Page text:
July 2008Nordost Frey Interconnects and Speaker Cables
by Kirk Midtskog
Cables fall into a gray area in high-end audio; they're not exactly components, but they can cost as much as a speaker or amplifier. And we certainly can't transfer audio signals without them. Some people use the phrase "snake oil" to describe them. I happen to believe that if users perceive an improvement by using more expensive cables, then that is their prerogative. Likewise, if an equally effective, but less expensive way of connecting audio gear is found, why not go that route? "Cables are over-engineered" is another statement I often hear. It is perhaps less combative and implies that some basic engineering and manufacturing will suffice -- that no extravagant materials or complicated construction are needed. I dont care one way or the other. If the improvements wrought by exotic materials or techniques are valued by the consumer, so be it. It is not for me to judge the spending choices of others.
Many electrical engineers maintain that a combined set of electrical properties --capacitance, inductance, and impedance -- determine a cable's performance, and that for this reason mere lamp cord will do just as well as expensive, exotic speaker cable. Here I disagree. I have readily heard substantial improvements with "audiophile" cables over the freebies that come with some electronics or the bulk wire you can buy at high-volume electronics stores, which is not to say that increased price always leads to commensurate performance. Materials, construction, and system interactions matter, and some cables do sound better in some situations than others. In fact, I have heard different cables make or break the listenability of some systems.
Having cleared all of that up, I have in hand Frey interconnects ("patch cords" before we got all fancy, $979 USD per meter pair) and Frey speaker cables ($2719 per eight-foot shotgun pair) from Nordost, a company whose products may actually be a standard against which other high-end cables are assessed -- deservedly or not. Nordost did not start the cable craze, but it did hit the market in the early '90s with nearly universal critical praise at all levels of its offerings and has continued to do so year after year. Expensive cables are often assessed against Nordosts Valhalla (now superseded by Odin), for example.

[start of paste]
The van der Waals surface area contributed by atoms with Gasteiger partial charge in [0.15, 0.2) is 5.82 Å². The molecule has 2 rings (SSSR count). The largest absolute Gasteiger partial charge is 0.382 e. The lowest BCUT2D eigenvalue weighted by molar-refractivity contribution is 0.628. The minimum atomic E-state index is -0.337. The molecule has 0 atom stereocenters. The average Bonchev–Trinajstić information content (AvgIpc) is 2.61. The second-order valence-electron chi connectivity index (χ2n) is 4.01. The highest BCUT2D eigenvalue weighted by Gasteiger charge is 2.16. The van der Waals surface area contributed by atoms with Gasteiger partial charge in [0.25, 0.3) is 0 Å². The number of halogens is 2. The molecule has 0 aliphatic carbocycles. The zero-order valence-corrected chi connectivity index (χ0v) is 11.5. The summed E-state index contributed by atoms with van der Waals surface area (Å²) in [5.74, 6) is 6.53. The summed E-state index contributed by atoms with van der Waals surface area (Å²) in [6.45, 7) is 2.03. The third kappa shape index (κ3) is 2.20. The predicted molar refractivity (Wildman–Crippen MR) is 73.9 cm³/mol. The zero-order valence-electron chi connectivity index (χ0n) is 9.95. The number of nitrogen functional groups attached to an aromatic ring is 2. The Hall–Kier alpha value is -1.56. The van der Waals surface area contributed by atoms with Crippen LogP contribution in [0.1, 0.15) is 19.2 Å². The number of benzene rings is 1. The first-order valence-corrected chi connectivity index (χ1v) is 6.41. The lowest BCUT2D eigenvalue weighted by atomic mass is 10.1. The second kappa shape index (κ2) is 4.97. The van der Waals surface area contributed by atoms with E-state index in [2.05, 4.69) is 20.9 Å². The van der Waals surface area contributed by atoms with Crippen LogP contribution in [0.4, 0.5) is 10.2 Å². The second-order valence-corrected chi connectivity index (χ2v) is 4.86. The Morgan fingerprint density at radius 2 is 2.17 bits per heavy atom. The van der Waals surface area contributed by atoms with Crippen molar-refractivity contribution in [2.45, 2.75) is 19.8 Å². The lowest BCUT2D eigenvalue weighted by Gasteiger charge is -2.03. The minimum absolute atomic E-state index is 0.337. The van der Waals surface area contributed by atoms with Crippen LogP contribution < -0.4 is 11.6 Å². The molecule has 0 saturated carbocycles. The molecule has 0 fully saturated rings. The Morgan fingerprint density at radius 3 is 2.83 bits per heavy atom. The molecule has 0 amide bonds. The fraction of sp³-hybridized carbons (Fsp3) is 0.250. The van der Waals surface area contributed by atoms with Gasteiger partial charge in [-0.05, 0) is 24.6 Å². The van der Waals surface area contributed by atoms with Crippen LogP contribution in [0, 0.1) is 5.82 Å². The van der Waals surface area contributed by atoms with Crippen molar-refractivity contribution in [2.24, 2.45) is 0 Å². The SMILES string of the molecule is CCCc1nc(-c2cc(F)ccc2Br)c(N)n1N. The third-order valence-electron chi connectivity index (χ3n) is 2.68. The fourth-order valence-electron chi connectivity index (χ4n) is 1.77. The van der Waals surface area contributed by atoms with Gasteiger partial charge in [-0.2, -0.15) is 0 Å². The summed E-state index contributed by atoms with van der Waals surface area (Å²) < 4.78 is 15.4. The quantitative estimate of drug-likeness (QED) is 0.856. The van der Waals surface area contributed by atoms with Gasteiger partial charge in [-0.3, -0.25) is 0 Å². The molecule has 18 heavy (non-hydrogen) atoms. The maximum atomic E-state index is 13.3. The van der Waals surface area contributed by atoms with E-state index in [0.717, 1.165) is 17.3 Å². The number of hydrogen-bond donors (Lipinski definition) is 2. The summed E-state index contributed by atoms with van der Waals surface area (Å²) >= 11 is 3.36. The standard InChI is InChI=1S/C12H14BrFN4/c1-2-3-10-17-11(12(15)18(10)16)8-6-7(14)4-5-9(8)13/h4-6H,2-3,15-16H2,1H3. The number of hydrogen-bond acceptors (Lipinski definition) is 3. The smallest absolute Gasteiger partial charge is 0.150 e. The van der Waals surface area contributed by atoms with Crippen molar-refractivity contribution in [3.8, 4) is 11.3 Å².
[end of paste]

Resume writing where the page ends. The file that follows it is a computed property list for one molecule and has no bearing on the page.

Nordost has put in some extensive engineering R&D and manufacturing capability over the years. It manufactures all of its cables -- including extruding its own wire -- in a plant in Ashland, Massachusetts, hence the Nordost name, which means "northeast" in the Nordic languages. Frey falls at the top the Norse line, with the Flatline and Reference lines coming in below and above. All make use of flat conductors -- six 26-gauge oxygen-free-copper (OFC) conductors with an extruded silver surface for the interconnects, and 28 24-gauge OFC conductors with the same silver surface for the speaker cables. The interconnect's conductors are wrapped in a FEP Teflon thread wound in a helix. An FEP tube goes over this. They are terminated with WBT NextGen gold-plated-copper connectors. With a dielectric constant of 1.12, Frey speaker cables are said to "transfer signals more efficiently and at extremely high speeds." They are available terminated with spades or Nordost Z plugs, the latter of which look like extensions of the cables themselves.
I listened to the Frey interconnects and speaker cables in my reference system and in a friends system with which I am quite familiar -- a fabulous sounding all-Gamut collection, including the fairly large L-7 speakers. I did some close listening to the interconnects and the speaker cables separately and mixed with my reference Shunyata Research cables, but mostly I used the Nordost cables together as a combo. The review samples were apparently fully burned in on Nordosts Vidar break-in device. I also ran the set continuously for two weeks, during which time I did hear some change in sonic character.
The Nordost cabling presented no awkward stiffness, torque, or connector difficulties. The interconnects, in particular, were quite flexible, and their NextGen gold-plated RCA connectors have quick deploy/release screw-down barrels that do away with the many turns to secure or release typical screw-down RCA connectors. Good marks for ease of use all around. The speaker cables were slightly longer than the specified 2.5 meters, or eight feet. Nordost has worked out specific optimal lengths that fall near the various standard lengths and therefore will err on the longer side to meet the optimal-length requirement. This is one reason why Nordost will not honor any warranty on a cable that has been cut down after its initial sale.